On the Results for Canadians blog, Laura’s recent article ‘Measuring plain language on the web’ highlights important aspects, and provides excellent links. Yes, it’s all about  users being able to ‘find, understand and act’ when on a website, but she recommends testing for ‘findability’ as well as usability.

A Google search for plain language on the Web turned up a few resources, with many published before 2,000. Let’s get website plain language back on the table. We need to move faster to keep up with technology.

Key Resources

Book: Plain Language Websites, Plain Language Wizardry.

LinkedIn Plain Language Advocates Group – discussing the creation of Plain Language Day.

PLAIN – Plain Language Association INternational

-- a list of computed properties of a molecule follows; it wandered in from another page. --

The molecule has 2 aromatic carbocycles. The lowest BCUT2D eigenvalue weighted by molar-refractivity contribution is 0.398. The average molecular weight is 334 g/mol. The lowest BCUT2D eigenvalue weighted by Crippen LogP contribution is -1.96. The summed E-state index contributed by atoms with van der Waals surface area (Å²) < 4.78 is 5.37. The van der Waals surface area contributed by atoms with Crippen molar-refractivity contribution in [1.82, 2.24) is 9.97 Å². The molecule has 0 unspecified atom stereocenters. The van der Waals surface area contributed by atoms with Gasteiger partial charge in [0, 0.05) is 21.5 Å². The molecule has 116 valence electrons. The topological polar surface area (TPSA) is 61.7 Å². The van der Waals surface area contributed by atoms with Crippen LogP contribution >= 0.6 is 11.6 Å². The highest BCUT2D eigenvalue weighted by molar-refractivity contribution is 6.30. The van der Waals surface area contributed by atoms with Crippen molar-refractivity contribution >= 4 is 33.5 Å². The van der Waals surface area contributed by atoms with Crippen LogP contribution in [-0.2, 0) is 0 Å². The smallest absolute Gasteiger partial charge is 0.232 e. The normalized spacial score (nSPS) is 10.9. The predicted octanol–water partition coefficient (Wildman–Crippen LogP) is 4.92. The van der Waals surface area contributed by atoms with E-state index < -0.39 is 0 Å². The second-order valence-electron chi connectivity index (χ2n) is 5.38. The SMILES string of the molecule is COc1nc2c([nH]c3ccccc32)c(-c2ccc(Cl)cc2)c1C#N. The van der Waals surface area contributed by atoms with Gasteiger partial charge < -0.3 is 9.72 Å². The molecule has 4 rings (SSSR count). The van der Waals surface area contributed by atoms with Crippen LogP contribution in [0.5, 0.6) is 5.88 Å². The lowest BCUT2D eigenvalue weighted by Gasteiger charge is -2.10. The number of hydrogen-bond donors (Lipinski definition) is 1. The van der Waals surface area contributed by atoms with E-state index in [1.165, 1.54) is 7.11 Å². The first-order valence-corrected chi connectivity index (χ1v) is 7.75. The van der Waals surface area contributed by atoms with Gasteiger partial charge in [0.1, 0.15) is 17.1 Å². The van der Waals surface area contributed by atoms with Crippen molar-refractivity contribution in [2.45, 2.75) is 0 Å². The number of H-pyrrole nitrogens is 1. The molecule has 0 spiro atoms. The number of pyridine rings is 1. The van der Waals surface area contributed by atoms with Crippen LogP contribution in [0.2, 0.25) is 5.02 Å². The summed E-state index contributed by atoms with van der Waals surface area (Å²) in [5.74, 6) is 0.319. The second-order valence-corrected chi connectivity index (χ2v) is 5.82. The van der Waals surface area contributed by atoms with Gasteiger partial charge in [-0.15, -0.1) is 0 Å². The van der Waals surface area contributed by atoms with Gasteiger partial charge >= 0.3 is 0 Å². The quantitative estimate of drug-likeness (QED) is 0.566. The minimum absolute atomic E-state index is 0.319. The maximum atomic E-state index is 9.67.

The LinkedIn Marketers on Twitter group was presented with the question ‘Twitter, Waste of Time?’ by Col. Laird John B. Cutty Kt, and they have responded in the hundreds. The replies are themselves a valuable source of research into one of the hottest social media platforms to hit the Internet. Here are some key views – and feel free to comment with your feedback!

Here is a random sample of excerpts from the over 200 (and I received at least three email notifications of more comments on this topic while writing this) posts:

‘If you are very focused, have clear goals and strategies then it can be a powerful way to communicate, reach strangers, influence and network’. Richard Derwent Cook, consultant.

‘It is a great tool that is not being used well. It is a tool that joined with others makes a very good and cheap marketing solution’. Fernando Bergamaschi, photographer.

‘Twitter can be very relevant for a small business, especially if you are short on “traditional” marketing dollars’. Brian Murphy, marketing exec.